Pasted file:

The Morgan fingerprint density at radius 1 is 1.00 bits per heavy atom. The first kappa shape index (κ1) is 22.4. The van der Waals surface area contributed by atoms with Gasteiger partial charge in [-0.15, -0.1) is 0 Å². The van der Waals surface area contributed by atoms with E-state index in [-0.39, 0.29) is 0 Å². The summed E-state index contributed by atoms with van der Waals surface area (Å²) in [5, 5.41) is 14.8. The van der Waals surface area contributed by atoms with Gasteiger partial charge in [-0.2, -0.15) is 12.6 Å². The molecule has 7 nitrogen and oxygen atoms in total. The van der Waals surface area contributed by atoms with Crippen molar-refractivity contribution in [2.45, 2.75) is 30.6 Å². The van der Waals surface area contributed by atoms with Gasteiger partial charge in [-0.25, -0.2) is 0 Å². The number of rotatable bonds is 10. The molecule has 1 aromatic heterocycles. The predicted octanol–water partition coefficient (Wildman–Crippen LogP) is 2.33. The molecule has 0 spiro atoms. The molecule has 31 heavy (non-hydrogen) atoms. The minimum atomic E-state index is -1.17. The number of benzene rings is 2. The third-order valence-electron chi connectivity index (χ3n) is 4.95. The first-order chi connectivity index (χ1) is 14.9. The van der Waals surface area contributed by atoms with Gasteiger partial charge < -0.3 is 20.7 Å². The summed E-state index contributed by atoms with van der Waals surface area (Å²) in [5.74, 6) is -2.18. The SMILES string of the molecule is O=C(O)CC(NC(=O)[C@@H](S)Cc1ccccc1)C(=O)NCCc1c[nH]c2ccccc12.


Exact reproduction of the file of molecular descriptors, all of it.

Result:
The Morgan fingerprint density at radius 1 is 1.00 bits per heavy atom. The first kappa shape index (κ1) is 22.4. The van der Waals surface area contributed by atoms with Gasteiger partial charge in [-0.15, -0.1) is 0 Å². The van der Waals surface area contributed by atoms with E-state index in [-0.39, 0.29) is 0 Å². The summed E-state index contributed by atoms with van der Waals surface area (Å²) in [5, 5.41) is 14.8. The van der Waals surface area contributed by atoms with Gasteiger partial charge in [-0.2, -0.15) is 12.6 Å². The molecule has 7 nitrogen and oxygen atoms in total. The van der Waals surface area contributed by atoms with Crippen molar-refractivity contribution in [2.45, 2.75) is 30.6 Å². The van der Waals surface area contributed by atoms with Gasteiger partial charge in [-0.25, -0.2) is 0 Å². The number of rotatable bonds is 10. The molecule has 1 aromatic heterocycles. The predicted octanol–water partition coefficient (Wildman–Crippen LogP) is 2.33. The molecule has 0 spiro atoms. The molecule has 31 heavy (non-hydrogen) atoms. The minimum atomic E-state index is -1.17. The number of benzene rings is 2. The third-order valence-electron chi connectivity index (χ3n) is 4.95. The first-order chi connectivity index (χ1) is 14.9. The van der Waals surface area contributed by atoms with Gasteiger partial charge < -0.3 is 20.7 Å². The summed E-state index contributed by atoms with van der Waals surface area (Å²) in [5.74, 6) is -2.18. The SMILES string of the molecule is O=C(O)CC(NC(=O)[C@@H](S)Cc1ccccc1)C(=O)NCCc1c[nH]c2ccccc12.